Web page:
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Rag-fair

Definitions

  • Chambers's Twentieth Century Dictionary
    • Rag-fair a fair or market for rags, old clothes, &c
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Etymology

Chambers's Twentieth Century Dictionary
Ice. rögg, shagginess.

Usage

In literature:

It is a drive through Rag Fair.
"Saunterings" by Charles Dudley Warner
Only to glimpse his scarlet rags fairly along my rifle sight!
"The Hidden Children" by Robert W. Chambers
Paddington canal seemed the river Pactolus, and Rag-Fair Elysium!
"The Mirror of Literature, Amusement, and Instruction" by Various
Children fairly swarmed there, black and white, and as ragged as they could be.
"Five Happy Weeks" by Margaret E. Sangster
This was what may be called the rag fair of Moscow.
"Fred Markham in Russia" by W. H. G. Kingston
He will not tear His fair shining robe of righteousness to patch your worthless rags.
"The Well in the Desert" by Emily Sarah Holt
I have passed through the classic regions of St. Giles, the Seven Dials, and Rag Fair.
"Germany, Bohemia, and Hungary, Visited in 1837. Vol. II" by G. R. Gleig
She had bought recklessly of rag-time discs, and provided a fair amount of opera selections.
"The Rose Garden Husband" by Margaret Widdemer
The Navonna Mercato, which has the finest fountain in Italy, is a rag-fair.
"Pilgrimage from the Alps to the Tiber" by James Aitken Wylie
Our Guv'nor's fairly got 'is rag out.
"Godfrey Marten, Undergraduate" by Charles Turley
They stripped him of his velvet and feathers and lace and golden clasps and studs, and clothed him in rags and daubed his fair skin with mud.
"Boys and Girls Bookshelf (Vol 2 of 17)" by Various
The bullet struck the capering Ragged Man fairly in the chest.
"The Fifth-Dimension Tube" by William Fitzgerald Jenkins
We are now fairly in the Rocky Mountains, and a ragged looking country it is.
"Journal of a Trip to California by the Overland Route Across the Plains in 1850-51" by E. S. (Eleazer Stillman) Ingalls
But if you ask how they clothe themselves, my answer is, at Rag Fair.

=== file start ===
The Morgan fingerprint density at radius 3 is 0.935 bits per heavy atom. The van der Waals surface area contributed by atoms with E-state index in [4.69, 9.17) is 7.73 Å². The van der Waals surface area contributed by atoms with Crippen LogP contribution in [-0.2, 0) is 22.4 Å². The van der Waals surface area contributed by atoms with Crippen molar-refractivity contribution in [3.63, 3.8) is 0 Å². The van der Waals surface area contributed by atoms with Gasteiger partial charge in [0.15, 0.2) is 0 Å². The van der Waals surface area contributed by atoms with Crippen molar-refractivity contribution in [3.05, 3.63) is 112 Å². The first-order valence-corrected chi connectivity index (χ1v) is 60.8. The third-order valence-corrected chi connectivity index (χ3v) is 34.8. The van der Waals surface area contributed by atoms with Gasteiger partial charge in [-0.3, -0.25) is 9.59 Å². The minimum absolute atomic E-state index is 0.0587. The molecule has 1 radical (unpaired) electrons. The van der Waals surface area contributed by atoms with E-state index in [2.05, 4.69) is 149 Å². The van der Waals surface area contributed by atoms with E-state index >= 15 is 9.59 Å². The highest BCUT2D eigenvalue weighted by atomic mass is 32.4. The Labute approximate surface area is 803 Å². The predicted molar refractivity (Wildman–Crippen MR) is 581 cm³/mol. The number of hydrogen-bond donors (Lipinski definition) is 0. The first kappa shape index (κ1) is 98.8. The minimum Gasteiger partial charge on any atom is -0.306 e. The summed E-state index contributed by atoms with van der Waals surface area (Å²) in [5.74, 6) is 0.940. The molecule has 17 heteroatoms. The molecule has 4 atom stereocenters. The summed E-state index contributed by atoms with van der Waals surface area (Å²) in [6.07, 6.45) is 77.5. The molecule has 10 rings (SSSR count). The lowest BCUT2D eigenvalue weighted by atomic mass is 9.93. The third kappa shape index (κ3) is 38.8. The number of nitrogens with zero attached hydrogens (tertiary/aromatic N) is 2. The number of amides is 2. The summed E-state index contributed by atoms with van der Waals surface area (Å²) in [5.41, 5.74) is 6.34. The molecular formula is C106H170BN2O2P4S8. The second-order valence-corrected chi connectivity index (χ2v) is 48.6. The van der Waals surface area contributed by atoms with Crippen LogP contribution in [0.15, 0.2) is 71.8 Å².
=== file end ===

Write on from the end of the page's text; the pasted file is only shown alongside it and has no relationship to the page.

"Here and There in London" by J. Ewing Ritchie
At elbow and knee their rags of uniforms flapped like bunches of ribbons at a fair.
"The Firebrand" by S. R. Crockett
They are found most plentiful on the higher ground, where the land is fairly well timbered, and the surface of the country is very ragged.
"Science of Trapping" by Elmer Harry Kreps
At Rag Fair and similar localities the orgy was at its height, the license of the mob unbridled.
"Garrick's Pupil" by Auguston Filon
Some decked themselves with rags, and then fancied themselves fair.
"Discipline" by Mary Brunton
However, we've seen the Rag Fair, and we can cross that off our list of sights.
"Irma in Italy" by Helen Leah Reed
A firmer color may aid, if it is rubbed away by fairly strong pressure of the rag as soon as it has adhered.
"The Invention of Lithography" by Alois Senefelder
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In poetry:

Ah, fair to me your wheaten-colored coat,
And fair the darker velvet of your ear,
Ragged and scarred with old hostilities
That never taught you fear.
"To Tim -- An Irish Terrier" by Winifred Mary Letts
There, in a clearing of the wood,
Was John’s house, neither fair nor good.
In a ragged plot his house anigh,
Thin coleworts grew but wretchedly.
Deus est Deus pauperum.
"The God Of The Poor" by William Morris
"With her I should not envy George his queen,
Though she in royal grandeur deck'd be seen;
Whilst rags, just sever'd from my fair one's gown,
In russet pomp and greasy pride hang down.
"Colemira. A Culinary Eclogue" by William Shenstone
A feller in the firin' line,
Tied up with sich a gag,
Who has to curse by look an' sign,
He fair gets out the rag.
An' so, I ses, each time I shoots,
"I'll teach you, you - you - you - you broots!"
"The Invalid" by C J Dennis
A fool there was and he made his prayer
(Even as you and I!)
To a rag and a bone and a hunk of hair
(We called her the woman who did not care)
But the fool he called her his lady fair
(Even as you and I!)
"The Vampire" by Rudyard Kipling
I hear those good night ladies much obliged because we're here
Afraid to go home in the with a good song ringing clear
Just tell them that fair Harvard old Nassau is shining bright
How can I bear to grand old rag we roll along good night!
"Chorus For Mixed Voices" by Franklin Pierce Adams

In news:

Anyone who saw The Social Network this weekend noticed that a certain college rag got a fair amount of screen time.
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